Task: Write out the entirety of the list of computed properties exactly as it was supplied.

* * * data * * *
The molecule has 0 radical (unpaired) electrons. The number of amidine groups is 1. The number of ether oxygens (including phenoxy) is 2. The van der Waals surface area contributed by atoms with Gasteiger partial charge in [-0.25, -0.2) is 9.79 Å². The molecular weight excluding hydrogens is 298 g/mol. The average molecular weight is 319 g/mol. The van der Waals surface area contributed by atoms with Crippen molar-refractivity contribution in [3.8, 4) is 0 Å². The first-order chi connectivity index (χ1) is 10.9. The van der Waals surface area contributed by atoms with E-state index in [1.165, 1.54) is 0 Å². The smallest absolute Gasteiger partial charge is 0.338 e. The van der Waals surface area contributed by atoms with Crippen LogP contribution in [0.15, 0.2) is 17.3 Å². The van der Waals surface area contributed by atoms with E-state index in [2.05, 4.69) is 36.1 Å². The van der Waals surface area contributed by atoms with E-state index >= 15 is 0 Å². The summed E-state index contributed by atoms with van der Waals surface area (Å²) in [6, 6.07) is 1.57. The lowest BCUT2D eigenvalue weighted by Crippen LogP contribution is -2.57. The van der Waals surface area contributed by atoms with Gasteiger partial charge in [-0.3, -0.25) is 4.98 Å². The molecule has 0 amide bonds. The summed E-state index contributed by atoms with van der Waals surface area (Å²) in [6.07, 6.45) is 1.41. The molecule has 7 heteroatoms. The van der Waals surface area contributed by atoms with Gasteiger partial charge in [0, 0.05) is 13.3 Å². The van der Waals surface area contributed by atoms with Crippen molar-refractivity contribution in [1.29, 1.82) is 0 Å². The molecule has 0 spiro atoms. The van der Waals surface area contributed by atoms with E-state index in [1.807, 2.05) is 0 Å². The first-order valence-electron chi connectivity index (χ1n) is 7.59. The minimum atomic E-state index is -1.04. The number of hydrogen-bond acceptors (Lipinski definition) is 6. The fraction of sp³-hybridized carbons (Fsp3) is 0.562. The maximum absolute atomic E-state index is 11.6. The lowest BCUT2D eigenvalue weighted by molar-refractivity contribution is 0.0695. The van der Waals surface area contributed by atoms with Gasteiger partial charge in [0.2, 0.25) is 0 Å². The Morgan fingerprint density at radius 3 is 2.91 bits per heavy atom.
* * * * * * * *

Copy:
The molecule has 0 radical (unpaired) electrons. The number of amidine groups is 1. The number of ether oxygens (including phenoxy) is 2. The van der Waals surface area contributed by atoms with Gasteiger partial charge in [-0.25, -0.2) is 9.79 Å². The molecular weight excluding hydrogens is 298 g/mol. The average molecular weight is 319 g/mol. The van der Waals surface area contributed by atoms with Crippen molar-refractivity contribution in [3.8, 4) is 0 Å². The first-order chi connectivity index (χ1) is 10.9. The van der Waals surface area contributed by atoms with E-state index in [1.165, 1.54) is 0 Å². The smallest absolute Gasteiger partial charge is 0.338 e. The van der Waals surface area contributed by atoms with Crippen LogP contribution in [0.15, 0.2) is 17.3 Å². The van der Waals surface area contributed by atoms with E-state index in [2.05, 4.69) is 36.1 Å². The van der Waals surface area contributed by atoms with E-state index >= 15 is 0 Å². The summed E-state index contributed by atoms with van der Waals surface area (Å²) in [6, 6.07) is 1.57. The lowest BCUT2D eigenvalue weighted by Crippen LogP contribution is -2.57. The van der Waals surface area contributed by atoms with Gasteiger partial charge in [-0.3, -0.25) is 4.98 Å². The molecule has 0 amide bonds. The summed E-state index contributed by atoms with van der Waals surface area (Å²) in [6.07, 6.45) is 1.41. The molecule has 7 heteroatoms. The van der Waals surface area contributed by atoms with Gasteiger partial charge in [0, 0.05) is 13.3 Å². The van der Waals surface area contributed by atoms with Crippen molar-refractivity contribution in [1.29, 1.82) is 0 Å². The molecule has 0 spiro atoms. The van der Waals surface area contributed by atoms with E-state index in [1.807, 2.05) is 0 Å². The first-order valence-electron chi connectivity index (χ1n) is 7.59. The minimum atomic E-state index is -1.04. The number of hydrogen-bond acceptors (Lipinski definition) is 6. The fraction of sp³-hybridized carbons (Fsp3) is 0.562. The maximum absolute atomic E-state index is 11.6. The lowest BCUT2D eigenvalue weighted by molar-refractivity contribution is 0.0695. The van der Waals surface area contributed by atoms with Gasteiger partial charge in [0.2, 0.25) is 0 Å². The Morgan fingerprint density at radius 3 is 2.91 bits per heavy atom.